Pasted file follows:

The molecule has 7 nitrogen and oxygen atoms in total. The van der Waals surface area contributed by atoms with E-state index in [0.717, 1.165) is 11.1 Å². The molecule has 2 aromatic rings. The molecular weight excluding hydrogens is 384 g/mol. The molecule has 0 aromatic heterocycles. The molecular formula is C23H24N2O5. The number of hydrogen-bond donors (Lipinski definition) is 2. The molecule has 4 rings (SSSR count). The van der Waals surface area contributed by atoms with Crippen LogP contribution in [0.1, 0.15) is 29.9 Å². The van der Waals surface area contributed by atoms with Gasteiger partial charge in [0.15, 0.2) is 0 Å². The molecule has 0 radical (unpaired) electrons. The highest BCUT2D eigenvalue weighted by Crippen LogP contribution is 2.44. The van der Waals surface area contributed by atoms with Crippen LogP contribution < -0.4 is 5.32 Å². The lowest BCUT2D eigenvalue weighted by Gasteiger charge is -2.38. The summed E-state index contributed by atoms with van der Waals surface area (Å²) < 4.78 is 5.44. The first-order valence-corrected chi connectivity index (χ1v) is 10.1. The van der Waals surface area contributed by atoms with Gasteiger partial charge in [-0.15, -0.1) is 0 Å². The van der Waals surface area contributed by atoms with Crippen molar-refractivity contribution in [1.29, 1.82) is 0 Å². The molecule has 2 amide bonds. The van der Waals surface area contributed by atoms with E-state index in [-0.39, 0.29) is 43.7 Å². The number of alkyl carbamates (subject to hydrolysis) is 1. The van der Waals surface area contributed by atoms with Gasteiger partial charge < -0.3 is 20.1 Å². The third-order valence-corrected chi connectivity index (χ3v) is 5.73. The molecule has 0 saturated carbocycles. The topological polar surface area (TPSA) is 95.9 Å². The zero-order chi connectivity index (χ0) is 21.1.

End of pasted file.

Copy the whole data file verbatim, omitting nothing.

The molecule has 7 nitrogen and oxygen atoms in total. The van der Waals surface area contributed by atoms with E-state index in [0.717, 1.165) is 11.1 Å². The molecule has 2 aromatic rings. The molecular weight excluding hydrogens is 384 g/mol. The molecule has 0 aromatic heterocycles. The molecular formula is C23H24N2O5. The number of hydrogen-bond donors (Lipinski definition) is 2. The molecule has 4 rings (SSSR count). The van der Waals surface area contributed by atoms with Crippen LogP contribution in [0.1, 0.15) is 29.9 Å². The van der Waals surface area contributed by atoms with Gasteiger partial charge in [0.15, 0.2) is 0 Å². The molecule has 0 radical (unpaired) electrons. The highest BCUT2D eigenvalue weighted by Crippen LogP contribution is 2.44. The van der Waals surface area contributed by atoms with Crippen LogP contribution < -0.4 is 5.32 Å². The lowest BCUT2D eigenvalue weighted by Gasteiger charge is -2.38. The summed E-state index contributed by atoms with van der Waals surface area (Å²) < 4.78 is 5.44. The first-order valence-corrected chi connectivity index (χ1v) is 10.1. The van der Waals surface area contributed by atoms with Gasteiger partial charge in [-0.15, -0.1) is 0 Å². The van der Waals surface area contributed by atoms with Crippen molar-refractivity contribution in [1.29, 1.82) is 0 Å². The molecule has 2 amide bonds. The van der Waals surface area contributed by atoms with E-state index in [-0.39, 0.29) is 43.7 Å². The number of alkyl carbamates (subject to hydrolysis) is 1. The van der Waals surface area contributed by atoms with Gasteiger partial charge < -0.3 is 20.1 Å². The third-order valence-corrected chi connectivity index (χ3v) is 5.73. The molecule has 0 saturated carbocycles. The topological polar surface area (TPSA) is 95.9 Å². The zero-order chi connectivity index (χ0) is 21.1.